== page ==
The Ministry of Public Health’s Institute of Nutrition and Food Safety (INHA) is responsible for regulating imports of consumer-ready foods.

The Ministry of Agriculture regulates imports of animals and animal products, as well as imports of plants and plant products.

  • The Ministry’s Institute of Veterinary Medicine (IMV) covers live animals and animal product imports. 
  • The Ministry's National Center for Plant Health (CNSV) covers mports of live plants and plant products.

 

Agency(s) Contact Information: 

Ministry of Public Health
Instituto de Nutrición e Higiene de los Alimentos (Institute of Nutrition and Food Safety) Ministerio de Salud Pública (Ministry of Public Health) Infanta No. 1158 entre Llinás y Clavel Centro Habana 
Ciudad de la Habana, Cuba CP 10300
Phone: 011 (537) 878-1429, 878-5919, 870-5531 to 34
Fax: 011 (537) 833-8313
E-mail: dirinha@infomed.sld.cu & dsi@sinha.sld.cu
Web

Ministry of Agriculture
Conill esq. Ave. Carlos Manuel de Céspedes, Plaza de la Revolución
Contact: webmaster@min.eicma.cu
Web

Imported Products Requirements

Imported Products: 

The government-operated Empresa Comercializadora de Alimentos (ALIMPORT) is the sole buying agency for US agricultural products. ALIMPORT negotiates for client Cuban entities and handles all purchasing, documentation and logistics.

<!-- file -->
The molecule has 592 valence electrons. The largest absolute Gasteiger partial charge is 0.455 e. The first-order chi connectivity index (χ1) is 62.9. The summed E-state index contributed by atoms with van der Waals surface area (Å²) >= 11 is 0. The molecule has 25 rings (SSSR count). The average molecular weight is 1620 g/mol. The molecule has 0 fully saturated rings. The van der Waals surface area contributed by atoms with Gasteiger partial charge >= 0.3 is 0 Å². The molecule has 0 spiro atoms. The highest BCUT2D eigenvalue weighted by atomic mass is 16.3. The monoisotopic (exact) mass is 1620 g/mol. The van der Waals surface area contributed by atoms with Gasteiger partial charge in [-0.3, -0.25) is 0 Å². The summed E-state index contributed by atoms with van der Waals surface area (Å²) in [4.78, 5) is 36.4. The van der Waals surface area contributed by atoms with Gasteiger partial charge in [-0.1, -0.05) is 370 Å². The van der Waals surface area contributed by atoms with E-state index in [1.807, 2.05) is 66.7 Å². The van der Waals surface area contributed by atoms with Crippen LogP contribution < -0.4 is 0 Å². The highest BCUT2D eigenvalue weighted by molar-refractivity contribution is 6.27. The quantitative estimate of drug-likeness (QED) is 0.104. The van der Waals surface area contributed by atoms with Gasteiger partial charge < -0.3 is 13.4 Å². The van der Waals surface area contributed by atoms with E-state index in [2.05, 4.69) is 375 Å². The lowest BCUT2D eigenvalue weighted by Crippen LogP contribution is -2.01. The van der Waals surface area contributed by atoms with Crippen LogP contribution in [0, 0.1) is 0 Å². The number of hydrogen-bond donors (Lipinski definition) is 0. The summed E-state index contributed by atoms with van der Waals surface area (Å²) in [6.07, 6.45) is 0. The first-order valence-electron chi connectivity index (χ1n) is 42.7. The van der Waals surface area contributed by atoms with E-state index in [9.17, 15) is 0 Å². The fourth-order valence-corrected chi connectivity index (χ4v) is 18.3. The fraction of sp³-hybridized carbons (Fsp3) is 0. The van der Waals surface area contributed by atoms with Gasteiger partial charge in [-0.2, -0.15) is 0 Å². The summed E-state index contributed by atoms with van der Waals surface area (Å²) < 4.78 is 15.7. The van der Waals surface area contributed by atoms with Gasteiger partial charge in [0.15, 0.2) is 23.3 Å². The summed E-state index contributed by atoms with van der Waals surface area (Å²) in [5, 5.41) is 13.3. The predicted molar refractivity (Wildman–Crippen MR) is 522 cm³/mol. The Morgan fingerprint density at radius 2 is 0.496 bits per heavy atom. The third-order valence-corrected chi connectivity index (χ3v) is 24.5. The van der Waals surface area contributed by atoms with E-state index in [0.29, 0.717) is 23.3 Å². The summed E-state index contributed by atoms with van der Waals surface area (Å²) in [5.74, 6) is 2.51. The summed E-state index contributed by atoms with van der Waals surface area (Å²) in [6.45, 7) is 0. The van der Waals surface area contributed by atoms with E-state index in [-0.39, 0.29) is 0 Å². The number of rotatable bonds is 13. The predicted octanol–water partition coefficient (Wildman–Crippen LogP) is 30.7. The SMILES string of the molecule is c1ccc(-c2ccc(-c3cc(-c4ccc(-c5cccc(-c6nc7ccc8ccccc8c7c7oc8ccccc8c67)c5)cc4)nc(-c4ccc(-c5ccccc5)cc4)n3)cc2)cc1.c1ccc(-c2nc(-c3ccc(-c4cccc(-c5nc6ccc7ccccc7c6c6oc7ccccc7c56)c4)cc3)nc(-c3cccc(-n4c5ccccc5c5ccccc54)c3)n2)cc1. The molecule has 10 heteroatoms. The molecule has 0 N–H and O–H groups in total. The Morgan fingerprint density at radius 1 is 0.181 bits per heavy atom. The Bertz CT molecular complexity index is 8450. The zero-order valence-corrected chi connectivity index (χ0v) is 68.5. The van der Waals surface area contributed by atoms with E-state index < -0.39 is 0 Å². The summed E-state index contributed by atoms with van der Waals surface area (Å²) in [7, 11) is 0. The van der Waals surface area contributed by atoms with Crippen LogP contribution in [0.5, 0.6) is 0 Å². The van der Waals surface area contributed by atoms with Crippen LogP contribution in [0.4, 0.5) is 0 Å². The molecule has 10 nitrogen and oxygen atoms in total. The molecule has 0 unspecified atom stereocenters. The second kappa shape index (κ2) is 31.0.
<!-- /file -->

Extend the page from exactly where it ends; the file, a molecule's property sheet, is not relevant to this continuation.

USDA export certificates are required for bulk grain and meat products, particularly for fresh, frozen, and canned meats. Enforcement is carried out mostly at the port of entry, where scrutiny can be intense and at the importer warehouse level. Enforcement at the retail level is minimal.

Additional Information

Additional Information: 

In March 2016, United States Department of Agriculture and the Republic of Cuba Ministry of Agriculture signed a memorandum of understanding. Organic production and certification processes are among the potential priorities for cooperation between the two agencies. 

The United States maintains a trade embargo with Cuba. However, agricultural commodities are exempt provided that export transactions meet certain legal criteria. USDA's Foreign Agriculture Service maintains a list of US agricultural products eligible for export to Cuba.

USDA's Report on Cuba's Food and Agricultural Import Regulations and Standards (2015)

Definitions

Review definitions of terminology included in this website.